“I had no part in this learned disappointment, who am content to credit my senses, and to believe that rain will fall when the air blackens, and that the weather will be dry when the sun is bright. My caution, indeed, does not always preserve me from a shower.”
Once common-sensical, the words have turned audacious and bracing. Ours is a skeptical age, when skepticism means not open-minded questioning but adversarial stridency. We delight in doubting everything, arguing with everything, leaving nothing precisely what it is. We wish to be clever and not to be taken in like the credulous hoi polloi. Our skepticism is a universal corrosive that dissolves thinking, emotion and morals. Among sophisticates it serves as a genderless surrogate for machismo.
Unsurprisingly, the passage quoted above was written by Dr. Johnson in The Idler #17, on this date, Aug. 5, in 1758. Johnson’s customary concern is the contradictory nature of human nature. True to form, he continues: “Of those that spin out life in trifles and die without a memorial, many flatter themselves with high opinions of their own importance, and imagine that they are every day adding some improvement to human life.” So much for do-gooders, meddlers and scolds. Johnson then eases into his true target: animal vivisection and its practitioners. By starting with the general and slowly focusing on the particular, Johnson suggests no one deserves blanket absolution. Morality is a spectrum on which we all find a place to occupy. Johnson writes:
“Among the inferior professors of medical knowledge, is a race of wretches, whose lives are only varied by varieties of cruelty; whose favourite amusement is to nail dogs to tables and open them alive; to try how long life may be continued in various degrees of mutilation, or with the excision or laceration of the vital parts; to examine whether burning irons are felt more acutely by the bone or tendon; and whether the more lasting agonies are produced by poison forced into the mouth, or injected into the veins.”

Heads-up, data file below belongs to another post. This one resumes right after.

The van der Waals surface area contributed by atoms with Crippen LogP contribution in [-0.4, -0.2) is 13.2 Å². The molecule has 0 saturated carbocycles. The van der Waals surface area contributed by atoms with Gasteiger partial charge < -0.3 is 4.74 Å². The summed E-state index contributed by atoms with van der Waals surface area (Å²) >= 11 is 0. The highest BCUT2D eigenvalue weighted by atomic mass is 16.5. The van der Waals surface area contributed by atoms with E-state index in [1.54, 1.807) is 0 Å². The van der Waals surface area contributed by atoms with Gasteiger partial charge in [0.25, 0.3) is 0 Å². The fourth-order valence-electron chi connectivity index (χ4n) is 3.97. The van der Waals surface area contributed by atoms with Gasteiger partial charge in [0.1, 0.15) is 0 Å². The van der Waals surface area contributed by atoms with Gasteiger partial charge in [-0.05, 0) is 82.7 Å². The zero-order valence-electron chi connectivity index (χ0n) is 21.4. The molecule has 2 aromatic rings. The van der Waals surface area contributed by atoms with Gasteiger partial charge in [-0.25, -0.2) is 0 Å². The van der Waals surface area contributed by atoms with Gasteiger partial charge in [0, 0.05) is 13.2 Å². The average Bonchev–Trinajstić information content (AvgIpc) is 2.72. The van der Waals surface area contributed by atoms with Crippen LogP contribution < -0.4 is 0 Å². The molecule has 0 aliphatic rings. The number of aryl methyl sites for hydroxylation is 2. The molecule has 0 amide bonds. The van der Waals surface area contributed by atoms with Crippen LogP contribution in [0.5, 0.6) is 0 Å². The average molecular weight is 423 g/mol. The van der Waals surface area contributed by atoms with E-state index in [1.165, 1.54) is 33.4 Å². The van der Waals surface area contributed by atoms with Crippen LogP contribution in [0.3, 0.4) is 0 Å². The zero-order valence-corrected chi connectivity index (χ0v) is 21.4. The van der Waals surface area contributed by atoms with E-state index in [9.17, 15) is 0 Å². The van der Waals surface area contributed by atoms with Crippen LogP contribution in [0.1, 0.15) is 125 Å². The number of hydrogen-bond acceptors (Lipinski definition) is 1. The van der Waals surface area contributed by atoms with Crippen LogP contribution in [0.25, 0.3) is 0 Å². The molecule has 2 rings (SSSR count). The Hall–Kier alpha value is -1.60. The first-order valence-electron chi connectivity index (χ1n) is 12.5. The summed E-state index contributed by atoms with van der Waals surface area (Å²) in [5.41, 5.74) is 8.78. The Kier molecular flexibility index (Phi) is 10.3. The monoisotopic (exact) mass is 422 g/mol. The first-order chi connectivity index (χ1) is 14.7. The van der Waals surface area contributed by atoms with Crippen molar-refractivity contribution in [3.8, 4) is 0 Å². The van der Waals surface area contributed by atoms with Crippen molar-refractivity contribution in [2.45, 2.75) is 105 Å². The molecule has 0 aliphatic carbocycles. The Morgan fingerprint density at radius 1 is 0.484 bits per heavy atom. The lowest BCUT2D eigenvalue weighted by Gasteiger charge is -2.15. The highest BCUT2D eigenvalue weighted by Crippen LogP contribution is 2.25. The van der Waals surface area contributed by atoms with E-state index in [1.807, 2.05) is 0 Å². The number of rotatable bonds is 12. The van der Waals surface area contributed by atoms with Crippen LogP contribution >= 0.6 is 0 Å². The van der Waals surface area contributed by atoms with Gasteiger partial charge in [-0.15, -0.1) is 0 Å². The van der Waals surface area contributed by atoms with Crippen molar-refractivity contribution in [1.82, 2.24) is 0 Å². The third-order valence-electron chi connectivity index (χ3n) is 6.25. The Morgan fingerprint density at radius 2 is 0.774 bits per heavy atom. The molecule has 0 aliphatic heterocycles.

More than two and a half centuries later, this reads like the work of a writer Johnson heartily disliked, Jonathan Swift, and still has the power to disturb. (One can’t help but think of Dr. Mengele and his colleagues.) We’ve come a long way in a mere five paragraphs. By its conclusion, the essay turns into an anomaly in Johnson’s collected works. Almost an anomaly. In his notes to these lines in Cymbeline (1765) – “Your highness / Shall from this practice but make hard your heart” – Johnson writes, seemingly out of the blue:
“There is in this passage nothing that much requires a note, yet I cannot forbear to push it forward into observation. The thought would probably have been more amplified, had our author lived to be shocked with such experiments as have been published in later times, by a race of men that have practised tortures without pity, and related them without shame, and are yet suffered to erect their heads among human beings.”
The passage is left to stand, undeveloped, without larger context, an impassioned non sequitur. To study human contradiction and inconsistency, Johnson had only to look within. He was like the rest of us, only more so. The late Yeats scholar and longtime professor of English at Hollins College, John Rees Moore, wrote “Dr. Sam Johnson”:
“That great hulk of a man, Dr. Johnson,
Had many ills both of mind and body
As Boswell shows; in spite of melancholy
He could be merry, and simply bent on fun.
His opinions were bold, and I can tell you,
His authority was kingly, his generosity as well.
To his verbal sword Lord Chesterfield fell.
A writer writes better than he lives, it is true,
Nine years on his dictionary, what a noble feat!
Hester Thrale `betrayed’ him; he loved her still.
God might punish her; he never will.
He had a stroke, got back on his feet,
Wrote Lives of the English Poets, a masterpiece.
Let this master of words lie in perpetual peace.”
Not much of a poem but for that one line: “A writer writes better than he lives . . .” Perhaps Moore is answering Yeats’ “The Choice.”